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By Mei Jia | China Daily Global | Updated: 2019-11-08 08:35

Songs, poems and modern mythology are all part of a growing catalogue of literary cross-border collaborations between writers, illustrators and China's leading publishers, Mei Jia reports.

The Spring in the North - or Kitaguni no Haru in the original Japanese - is probably the most well-known Japanese song in China and around Asia since it first released in 1977.

"It's said that about 1.5 billion people across the world can sing that song," says lyricist Haku Ide, 78, the man who penned the song over 40 years ago.

He recently published a picture book based on the poetic images evoked in his song through a Chinese publisher along with his 39-year-old illustrator son, Shinji Ide.

Haku Ide says he hopes his sense of nostalgia will resonate with readers when they thumb through the pages of the book of the same name as his biggest hit, especially people like himself who abandoned their rural upbringing for the hustle and bustle of life in the big city.

He has written the lyrics for more than 400 songs, yet this is the first time he has had his work published as a picture book. Based on his own childhood experiences, the book captures and documents typical scenes from daily life in northern Japan some 60 years ago. From flying kites, feeding silkworm and harvesting paddy fields, to playing ice-hockey on homemade skates - the expectations of each coming season unfold with every turn of the page.

Haku Ide says his father died when he was in first grade in school, and his mother was forced to support the family on her own.

"I don't remember ever seeing her sleep, because she always had endless work to do," he says.

Even in winter months when farmers had less field work, he describes the young child's reluctance to rub his mother's back and shoulders to ease her sore muscles after long hours of household chores.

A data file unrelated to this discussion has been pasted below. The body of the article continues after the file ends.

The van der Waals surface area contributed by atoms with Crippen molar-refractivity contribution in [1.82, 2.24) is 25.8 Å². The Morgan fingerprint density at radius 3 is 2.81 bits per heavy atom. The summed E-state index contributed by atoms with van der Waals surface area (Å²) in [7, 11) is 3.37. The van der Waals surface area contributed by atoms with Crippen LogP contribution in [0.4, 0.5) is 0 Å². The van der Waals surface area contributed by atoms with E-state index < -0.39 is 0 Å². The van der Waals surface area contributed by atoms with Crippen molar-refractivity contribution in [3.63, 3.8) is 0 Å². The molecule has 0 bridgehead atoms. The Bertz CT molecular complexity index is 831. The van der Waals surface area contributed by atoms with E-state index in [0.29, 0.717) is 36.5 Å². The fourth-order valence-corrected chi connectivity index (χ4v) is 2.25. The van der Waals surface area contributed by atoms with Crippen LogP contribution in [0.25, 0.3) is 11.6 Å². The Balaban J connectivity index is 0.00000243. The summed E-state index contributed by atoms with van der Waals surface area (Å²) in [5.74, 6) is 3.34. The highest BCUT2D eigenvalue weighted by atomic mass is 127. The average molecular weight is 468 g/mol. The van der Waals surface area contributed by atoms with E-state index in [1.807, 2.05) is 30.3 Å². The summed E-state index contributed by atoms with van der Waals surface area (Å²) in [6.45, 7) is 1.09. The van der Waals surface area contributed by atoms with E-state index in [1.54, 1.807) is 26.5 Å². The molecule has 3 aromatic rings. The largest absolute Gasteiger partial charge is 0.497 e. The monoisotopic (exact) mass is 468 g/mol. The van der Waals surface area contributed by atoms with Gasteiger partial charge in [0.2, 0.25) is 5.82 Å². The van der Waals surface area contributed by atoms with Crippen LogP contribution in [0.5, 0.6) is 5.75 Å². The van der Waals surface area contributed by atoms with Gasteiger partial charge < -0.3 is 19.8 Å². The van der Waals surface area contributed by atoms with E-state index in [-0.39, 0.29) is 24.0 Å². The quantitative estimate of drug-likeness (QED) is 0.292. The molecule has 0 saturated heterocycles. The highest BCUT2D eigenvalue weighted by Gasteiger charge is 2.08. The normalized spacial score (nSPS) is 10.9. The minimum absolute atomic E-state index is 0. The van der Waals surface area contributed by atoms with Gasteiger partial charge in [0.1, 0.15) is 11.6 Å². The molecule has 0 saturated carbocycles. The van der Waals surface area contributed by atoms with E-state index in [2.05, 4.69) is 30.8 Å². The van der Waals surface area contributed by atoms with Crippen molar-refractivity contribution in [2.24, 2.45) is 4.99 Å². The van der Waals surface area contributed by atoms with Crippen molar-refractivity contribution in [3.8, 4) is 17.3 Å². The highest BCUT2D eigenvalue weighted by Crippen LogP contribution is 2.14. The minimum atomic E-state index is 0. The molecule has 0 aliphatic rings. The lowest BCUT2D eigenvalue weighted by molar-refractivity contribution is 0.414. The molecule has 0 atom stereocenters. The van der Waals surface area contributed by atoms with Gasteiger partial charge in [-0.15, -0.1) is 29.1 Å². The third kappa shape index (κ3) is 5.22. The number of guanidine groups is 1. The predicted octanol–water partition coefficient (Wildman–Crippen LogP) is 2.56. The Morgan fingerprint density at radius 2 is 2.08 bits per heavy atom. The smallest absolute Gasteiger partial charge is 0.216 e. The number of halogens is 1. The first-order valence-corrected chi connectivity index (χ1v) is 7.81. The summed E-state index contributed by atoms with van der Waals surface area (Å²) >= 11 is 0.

"I only understood how hard these years were for her when I grew up, moved to Tokyo and graduated from Waseda University," he adds.

In those hard days, nature was the child's faithful playmate. It provided the venue, tools, and also occasions for joy, and somehow transformed their bitter lives into the beautiful "good old days".

For his son, the illustrator, who was born in Tokyo, these memories meant little as there was no family album to help retrieve them. For this work, he had to return to his father's hometown on several occasions to search through the local archives to discover facts and find inspiration.

"His poetic stories tell me that besides games and TV, nature is also a form of entertainment, which I think is especially valuable to young people living in the 'concrete jungle'," Shinji Ide says.

"Besides, winter is not always as cold as you expect and there is a strong festive mood in those dark months (in big cities like Tokyo). But I never really understood my father's longing for spring back then," he adds.

As the chairman of the Japanese Society for Rights of Authors, Composers and Publishers, the father has visited China many times since 1983, and has written two songs on Chinese themes.

The original Japanese song on which the book is based has several versions in different Chinese dialects.

According to a 2014 article by Lyu Yuan, the translator behind the first Chinese version, the song was so familiar among Chinese audiences that people believed it was an original Chinese work.

"The song's popularity in China has endured more than in Japan, and people still sing it to this day because of the social situations it describes - the homesickness of migrant workers, and the trend toward urbanization," Lyu says.

For the book's publisher Bai Bing, 63, editor-in-chief of the Jieli Publishing House, the song is a karaoke favorite among his generation.

"In my childhood days, as Haku Ide depicts, I stayed close to nature and I remember how I worried most about my goldfish if I went away for a few days," Bai says.

"The sense of prevailing loneliness some of us feel nowadays is mainly caused by our separation from nature," Bai adds. "Ide's book just brings back that connection."

The publishing house was persuaded to take on the project by translator and picture book expert Tang Yaming, who immediately recognized the popularity of the song and the book's potential and the value of being the first publishers of the book.

"The book has an original Chinese title, although written and illustrated by Japanese creators. We also hope to sell its copyright to more international markets, including Japan," Tang Ling, director of Jieli's Infant Books Branch, says.